Most times, we lived in the trenches. We would spend time in small, dank dugouts, where we make our tea and lunch, and we would make a small circle and gossip. At night, the trenches come alive. We can finally move around and get a little bit of freedom back in our lives. Under cover of darkness, the guards would be replaced, and when it’s my turn to serve, I’ll have to be extremely cautious of the dodging sniper. They said the death in the night is sudden and torturing, sometimes a sense of relief. Once you are hit by the bullet, all you can do is slowly watch the red mucus bleed from your body. Due to poor sanitary conditions in the trenches, we suffer from many pests such as rats and frogs as well as many harmful things like lice and diseases like trench for and shell shock. Rats are everywhere; with their sharp teeth, they destroy whatever they see. They bite humans once they see it, desperate to prove their ability to other rats. With 20 cm long rats running fearlessly and aggressively at you, desperate to take one bit of your flabby muscles. Lice are also slowly killing us, we got all over our bodies. It took us nearly 2 hours to burn these lice off otherwise, it’s impossible and torturing to sleep.
The trenches were built up not only with the existing material but also with the body of our soldiers. The stinky smell and devastating emotions are what we experienced every single day, and of course, you will see familiar faces on it. This makes me evoke a strong sympathy for them, but in the meantime, I’m happy for them as they are finally breaking free. Even though the trenches are supposed to protect us as a shelter when we face the rain of bullets, it doesn’t work that way all the time. The grenades often explode in the narrow path of trenches, and with no pain, no suffering, people died silently and helplessly. Since they were not durable, we always had a chance of being cut down and crumbling.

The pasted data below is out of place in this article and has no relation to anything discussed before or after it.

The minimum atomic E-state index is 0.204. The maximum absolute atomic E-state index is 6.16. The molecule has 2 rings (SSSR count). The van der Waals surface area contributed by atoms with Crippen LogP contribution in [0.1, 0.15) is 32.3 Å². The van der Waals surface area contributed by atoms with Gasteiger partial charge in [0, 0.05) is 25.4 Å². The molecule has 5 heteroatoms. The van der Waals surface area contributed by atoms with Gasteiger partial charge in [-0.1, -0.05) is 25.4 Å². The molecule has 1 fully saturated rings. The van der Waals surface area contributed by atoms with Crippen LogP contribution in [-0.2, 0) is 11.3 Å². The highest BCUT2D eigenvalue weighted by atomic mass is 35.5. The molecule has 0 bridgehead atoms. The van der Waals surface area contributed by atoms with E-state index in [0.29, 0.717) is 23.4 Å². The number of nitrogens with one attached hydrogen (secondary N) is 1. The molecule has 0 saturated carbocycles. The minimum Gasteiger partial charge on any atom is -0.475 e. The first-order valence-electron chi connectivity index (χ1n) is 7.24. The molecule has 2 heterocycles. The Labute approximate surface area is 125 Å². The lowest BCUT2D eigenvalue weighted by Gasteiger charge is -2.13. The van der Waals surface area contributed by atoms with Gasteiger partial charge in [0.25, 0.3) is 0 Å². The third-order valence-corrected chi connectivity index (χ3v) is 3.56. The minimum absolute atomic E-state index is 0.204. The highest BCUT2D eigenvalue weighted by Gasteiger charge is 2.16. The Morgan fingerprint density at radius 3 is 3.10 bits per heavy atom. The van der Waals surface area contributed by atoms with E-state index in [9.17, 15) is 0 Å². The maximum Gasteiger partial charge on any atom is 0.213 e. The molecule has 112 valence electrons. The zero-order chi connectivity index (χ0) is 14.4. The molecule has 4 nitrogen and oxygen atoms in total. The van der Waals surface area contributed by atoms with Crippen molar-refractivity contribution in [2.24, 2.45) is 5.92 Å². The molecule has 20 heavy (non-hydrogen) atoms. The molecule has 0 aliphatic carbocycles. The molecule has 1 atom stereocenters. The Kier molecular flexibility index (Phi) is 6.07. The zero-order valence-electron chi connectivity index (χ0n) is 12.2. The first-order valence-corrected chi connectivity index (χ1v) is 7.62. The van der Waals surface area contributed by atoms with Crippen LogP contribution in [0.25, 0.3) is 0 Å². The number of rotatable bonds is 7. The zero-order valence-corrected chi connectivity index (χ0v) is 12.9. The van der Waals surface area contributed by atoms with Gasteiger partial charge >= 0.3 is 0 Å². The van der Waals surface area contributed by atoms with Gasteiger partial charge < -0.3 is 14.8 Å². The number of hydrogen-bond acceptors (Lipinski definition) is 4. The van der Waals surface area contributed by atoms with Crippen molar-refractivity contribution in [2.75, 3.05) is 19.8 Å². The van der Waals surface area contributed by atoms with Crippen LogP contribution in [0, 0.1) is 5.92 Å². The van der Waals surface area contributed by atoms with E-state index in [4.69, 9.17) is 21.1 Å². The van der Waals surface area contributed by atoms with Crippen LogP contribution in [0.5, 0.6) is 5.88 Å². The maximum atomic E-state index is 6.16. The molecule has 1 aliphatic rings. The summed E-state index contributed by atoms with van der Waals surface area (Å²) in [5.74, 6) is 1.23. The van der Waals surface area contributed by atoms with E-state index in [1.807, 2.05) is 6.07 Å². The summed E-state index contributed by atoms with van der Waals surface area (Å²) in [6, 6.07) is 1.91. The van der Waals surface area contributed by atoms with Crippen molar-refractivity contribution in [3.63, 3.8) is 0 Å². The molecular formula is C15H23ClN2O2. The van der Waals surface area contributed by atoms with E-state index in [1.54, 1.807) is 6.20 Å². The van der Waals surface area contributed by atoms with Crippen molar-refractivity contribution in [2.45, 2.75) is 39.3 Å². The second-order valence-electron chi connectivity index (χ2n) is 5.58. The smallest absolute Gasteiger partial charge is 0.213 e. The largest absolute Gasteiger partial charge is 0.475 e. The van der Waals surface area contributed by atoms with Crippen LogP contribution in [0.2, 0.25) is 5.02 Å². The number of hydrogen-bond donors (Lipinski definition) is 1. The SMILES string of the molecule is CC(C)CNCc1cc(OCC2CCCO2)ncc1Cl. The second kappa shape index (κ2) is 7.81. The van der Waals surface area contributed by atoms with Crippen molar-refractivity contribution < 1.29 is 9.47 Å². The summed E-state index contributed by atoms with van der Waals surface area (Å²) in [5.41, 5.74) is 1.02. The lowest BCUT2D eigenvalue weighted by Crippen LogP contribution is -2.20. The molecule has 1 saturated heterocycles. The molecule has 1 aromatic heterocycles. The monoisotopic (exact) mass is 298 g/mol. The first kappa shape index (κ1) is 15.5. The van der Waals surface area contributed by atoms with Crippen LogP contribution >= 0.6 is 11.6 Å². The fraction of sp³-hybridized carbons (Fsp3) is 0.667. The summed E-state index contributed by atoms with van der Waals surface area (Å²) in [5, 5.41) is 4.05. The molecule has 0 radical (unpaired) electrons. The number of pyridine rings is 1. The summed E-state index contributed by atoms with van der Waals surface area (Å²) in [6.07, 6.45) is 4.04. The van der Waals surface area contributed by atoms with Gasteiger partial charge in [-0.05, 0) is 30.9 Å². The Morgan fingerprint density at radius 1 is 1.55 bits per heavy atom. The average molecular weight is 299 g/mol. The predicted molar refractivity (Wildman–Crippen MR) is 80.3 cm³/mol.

The battlefield is a living hell where you are torn into pieces physically and mentally. There are bombs and bullets everywhere. Once we stepped into this red ocean, the dead atmosphere made me shiver, and the howling wind sorrowfully cried around us. With the sound “Sew’ we are trapped by the ‘bullet siege.’ I can even feel the heat of it once I get past through it. It’s like the devils from hell were dragging me and forcing me to sink into the mud to be a living corpse. The battlefield was a deathly arena with gunfire and the smell of rotting corpses left with a war-cry face on them. Smoke covered the enemy’s trenches in the distance, and a strange offensive language came out, but when they got eternal rest, they became quiet. The rattle of the machine gun in the magazine suddenly became active, and the bullets roared past, hitting us and the mud, covering the muddy ground with red liquid.
People were yelling across the field, ‘Help! Help me! Please!’ They shouted through my ears, begging for their lives. When I looked down at my feet, I saw blood everywhere; the dust and blood mixed sorrowfully on my shoes everywhere. People lay on the ground, groaning, crying, and screaming. The wounded lay on the ground, watching their legs blown up by the bomb, crying helplessly. Others had their intestines exposed outside the stomachs, faces were already filled with a ferocious look. When I was moving, I had to cross thousands of massacred bodies. I saw the struggle and crying on everybody. Their faces were twisted with pathetic emotion. I couldn’t look them in the eye. I stepped into the trenches; I picked up my ‘heavy’ guns. I paused when I was shooting. I hesitated for a second and looked down with shivering eyes at my sinful hands. Then I pulled the trigger with hesitation and unwillingness, just right after the colossal voice ”Bang”… My innocent enemy was down, down with the hope of his family, with his dream. My hands were full of innocent blood mixed with my blood. They were shivering with my eyes closed. I squatted down and used these evil hands to pick up the necklace of the Holy Spirit’s cross hanging around my neck. I closed my eyes devotional and kissed the cross with my soreness and apology. Then I traced the outline of a cross with the right hand upon the forehead and mumbled, ‘Sorry, that is what my country asks me to do, I can do nothing about it’’.